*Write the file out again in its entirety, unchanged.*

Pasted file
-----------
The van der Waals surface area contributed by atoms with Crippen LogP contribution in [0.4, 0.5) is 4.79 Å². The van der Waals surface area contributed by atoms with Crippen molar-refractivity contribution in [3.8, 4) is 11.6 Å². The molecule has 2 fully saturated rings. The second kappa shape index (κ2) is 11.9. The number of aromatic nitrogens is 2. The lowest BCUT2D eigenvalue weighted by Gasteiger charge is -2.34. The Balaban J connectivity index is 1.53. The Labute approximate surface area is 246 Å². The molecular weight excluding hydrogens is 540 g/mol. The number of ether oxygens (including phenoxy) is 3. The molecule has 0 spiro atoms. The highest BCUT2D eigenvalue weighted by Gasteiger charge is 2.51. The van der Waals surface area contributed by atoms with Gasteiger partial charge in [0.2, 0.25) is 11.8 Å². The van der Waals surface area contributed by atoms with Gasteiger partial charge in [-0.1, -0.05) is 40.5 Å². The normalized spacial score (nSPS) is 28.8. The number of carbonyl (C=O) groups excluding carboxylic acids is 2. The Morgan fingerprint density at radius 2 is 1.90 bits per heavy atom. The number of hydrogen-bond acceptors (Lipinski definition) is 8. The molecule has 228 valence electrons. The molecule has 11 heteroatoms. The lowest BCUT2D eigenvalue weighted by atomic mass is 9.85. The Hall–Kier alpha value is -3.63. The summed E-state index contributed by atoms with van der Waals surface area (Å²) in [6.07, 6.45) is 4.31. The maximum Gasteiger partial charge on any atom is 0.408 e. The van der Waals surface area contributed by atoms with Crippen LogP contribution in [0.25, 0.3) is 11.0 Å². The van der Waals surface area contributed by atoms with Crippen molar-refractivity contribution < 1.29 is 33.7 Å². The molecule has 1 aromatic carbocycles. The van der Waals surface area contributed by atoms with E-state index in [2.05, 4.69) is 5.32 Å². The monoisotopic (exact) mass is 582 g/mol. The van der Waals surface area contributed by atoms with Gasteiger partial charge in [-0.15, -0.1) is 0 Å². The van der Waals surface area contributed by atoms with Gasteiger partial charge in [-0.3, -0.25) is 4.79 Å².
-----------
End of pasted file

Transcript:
The van der Waals surface area contributed by atoms with Crippen LogP contribution in [0.4, 0.5) is 4.79 Å². The van der Waals surface area contributed by atoms with Crippen molar-refractivity contribution in [3.8, 4) is 11.6 Å². The molecule has 2 fully saturated rings. The second kappa shape index (κ2) is 11.9. The number of aromatic nitrogens is 2. The lowest BCUT2D eigenvalue weighted by Gasteiger charge is -2.34. The Balaban J connectivity index is 1.53. The Labute approximate surface area is 246 Å². The molecular weight excluding hydrogens is 540 g/mol. The number of ether oxygens (including phenoxy) is 3. The molecule has 0 spiro atoms. The highest BCUT2D eigenvalue weighted by Gasteiger charge is 2.51. The van der Waals surface area contributed by atoms with Gasteiger partial charge in [0.2, 0.25) is 11.8 Å². The van der Waals surface area contributed by atoms with Gasteiger partial charge in [-0.1, -0.05) is 40.5 Å². The normalized spacial score (nSPS) is 28.8. The number of carbonyl (C=O) groups excluding carboxylic acids is 2. The Morgan fingerprint density at radius 2 is 1.90 bits per heavy atom. The number of hydrogen-bond acceptors (Lipinski definition) is 8. The molecule has 228 valence electrons. The molecule has 11 heteroatoms. The lowest BCUT2D eigenvalue weighted by atomic mass is 9.85. The Hall–Kier alpha value is -3.63. The summed E-state index contributed by atoms with van der Waals surface area (Å²) in [6.07, 6.45) is 4.31. The maximum Gasteiger partial charge on any atom is 0.408 e. The van der Waals surface area contributed by atoms with Crippen LogP contribution in [0.25, 0.3) is 11.0 Å². The van der Waals surface area contributed by atoms with Crippen molar-refractivity contribution < 1.29 is 33.7 Å². The molecule has 1 aromatic carbocycles. The van der Waals surface area contributed by atoms with E-state index in [2.05, 4.69) is 5.32 Å². The monoisotopic (exact) mass is 582 g/mol. The van der Waals surface area contributed by atoms with Gasteiger partial charge in [-0.15, -0.1) is 0 Å². The van der Waals surface area contributed by atoms with Gasteiger partial charge in [-0.3, -0.25) is 4.79 Å².